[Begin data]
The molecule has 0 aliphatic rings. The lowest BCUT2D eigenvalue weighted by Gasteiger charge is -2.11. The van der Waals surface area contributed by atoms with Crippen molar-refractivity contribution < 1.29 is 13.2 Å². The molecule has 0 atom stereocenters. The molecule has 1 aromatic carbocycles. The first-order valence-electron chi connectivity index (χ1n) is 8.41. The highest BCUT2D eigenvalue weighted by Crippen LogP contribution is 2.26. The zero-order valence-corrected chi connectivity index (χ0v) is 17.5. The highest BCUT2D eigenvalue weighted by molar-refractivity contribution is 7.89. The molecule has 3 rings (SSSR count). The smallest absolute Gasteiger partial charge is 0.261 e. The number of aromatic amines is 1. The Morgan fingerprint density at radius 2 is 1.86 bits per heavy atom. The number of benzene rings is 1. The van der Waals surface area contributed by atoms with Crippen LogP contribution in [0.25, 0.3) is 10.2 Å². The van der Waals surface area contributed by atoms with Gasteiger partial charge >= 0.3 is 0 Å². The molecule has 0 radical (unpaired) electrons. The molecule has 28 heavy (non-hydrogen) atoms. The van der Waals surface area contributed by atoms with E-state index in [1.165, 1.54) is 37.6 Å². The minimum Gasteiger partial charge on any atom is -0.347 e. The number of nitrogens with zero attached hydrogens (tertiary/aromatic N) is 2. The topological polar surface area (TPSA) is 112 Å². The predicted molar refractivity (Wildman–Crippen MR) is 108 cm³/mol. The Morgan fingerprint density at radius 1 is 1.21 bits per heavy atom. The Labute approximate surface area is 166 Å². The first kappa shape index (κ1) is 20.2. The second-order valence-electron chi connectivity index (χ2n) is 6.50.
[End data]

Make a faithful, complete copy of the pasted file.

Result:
The molecule has 0 aliphatic rings. The lowest BCUT2D eigenvalue weighted by Gasteiger charge is -2.11. The van der Waals surface area contributed by atoms with Crippen molar-refractivity contribution < 1.29 is 13.2 Å². The molecule has 0 atom stereocenters. The molecule has 1 aromatic carbocycles. The first-order valence-electron chi connectivity index (χ1n) is 8.41. The highest BCUT2D eigenvalue weighted by Crippen LogP contribution is 2.26. The zero-order valence-corrected chi connectivity index (χ0v) is 17.5. The highest BCUT2D eigenvalue weighted by molar-refractivity contribution is 7.89. The molecule has 3 rings (SSSR count). The smallest absolute Gasteiger partial charge is 0.261 e. The number of aromatic amines is 1. The Morgan fingerprint density at radius 2 is 1.86 bits per heavy atom. The number of benzene rings is 1. The van der Waals surface area contributed by atoms with Crippen LogP contribution in [0.25, 0.3) is 10.2 Å². The van der Waals surface area contributed by atoms with Gasteiger partial charge >= 0.3 is 0 Å². The molecule has 0 radical (unpaired) electrons. The molecule has 28 heavy (non-hydrogen) atoms. The van der Waals surface area contributed by atoms with E-state index in [1.165, 1.54) is 37.6 Å². The minimum Gasteiger partial charge on any atom is -0.347 e. The number of nitrogens with zero attached hydrogens (tertiary/aromatic N) is 2. The topological polar surface area (TPSA) is 112 Å². The predicted molar refractivity (Wildman–Crippen MR) is 108 cm³/mol. The Morgan fingerprint density at radius 1 is 1.21 bits per heavy atom. The Labute approximate surface area is 166 Å². The first kappa shape index (κ1) is 20.2. The second-order valence-electron chi connectivity index (χ2n) is 6.50.